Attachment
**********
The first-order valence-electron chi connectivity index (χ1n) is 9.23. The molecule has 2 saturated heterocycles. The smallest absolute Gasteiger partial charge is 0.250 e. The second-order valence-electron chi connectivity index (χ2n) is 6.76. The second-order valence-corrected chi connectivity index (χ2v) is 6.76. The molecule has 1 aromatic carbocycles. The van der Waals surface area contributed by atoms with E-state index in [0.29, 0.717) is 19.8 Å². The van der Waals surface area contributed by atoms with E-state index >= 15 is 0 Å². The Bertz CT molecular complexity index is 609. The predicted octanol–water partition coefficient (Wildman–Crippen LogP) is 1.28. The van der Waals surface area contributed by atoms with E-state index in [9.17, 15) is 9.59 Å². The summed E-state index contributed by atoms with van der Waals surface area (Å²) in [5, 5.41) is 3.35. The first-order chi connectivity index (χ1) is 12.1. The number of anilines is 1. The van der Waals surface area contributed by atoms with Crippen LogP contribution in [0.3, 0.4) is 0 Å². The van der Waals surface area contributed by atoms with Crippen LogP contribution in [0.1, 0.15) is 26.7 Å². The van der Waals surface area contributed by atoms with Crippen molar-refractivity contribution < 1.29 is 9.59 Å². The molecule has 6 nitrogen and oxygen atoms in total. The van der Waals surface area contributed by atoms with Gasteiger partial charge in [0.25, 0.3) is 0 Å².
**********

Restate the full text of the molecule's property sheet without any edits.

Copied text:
The first-order valence-electron chi connectivity index (χ1n) is 9.23. The molecule has 2 saturated heterocycles. The smallest absolute Gasteiger partial charge is 0.250 e. The second-order valence-electron chi connectivity index (χ2n) is 6.76. The second-order valence-corrected chi connectivity index (χ2v) is 6.76. The molecule has 1 aromatic carbocycles. The van der Waals surface area contributed by atoms with E-state index in [0.29, 0.717) is 19.8 Å². The van der Waals surface area contributed by atoms with E-state index >= 15 is 0 Å². The Bertz CT molecular complexity index is 609. The predicted octanol–water partition coefficient (Wildman–Crippen LogP) is 1.28. The van der Waals surface area contributed by atoms with E-state index in [9.17, 15) is 9.59 Å². The summed E-state index contributed by atoms with van der Waals surface area (Å²) in [5, 5.41) is 3.35. The first-order chi connectivity index (χ1) is 12.1. The number of anilines is 1. The van der Waals surface area contributed by atoms with Crippen LogP contribution in [0.3, 0.4) is 0 Å². The van der Waals surface area contributed by atoms with Crippen LogP contribution in [0.1, 0.15) is 26.7 Å². The van der Waals surface area contributed by atoms with Crippen molar-refractivity contribution < 1.29 is 9.59 Å². The molecule has 6 nitrogen and oxygen atoms in total. The van der Waals surface area contributed by atoms with Gasteiger partial charge in [0.25, 0.3) is 0 Å².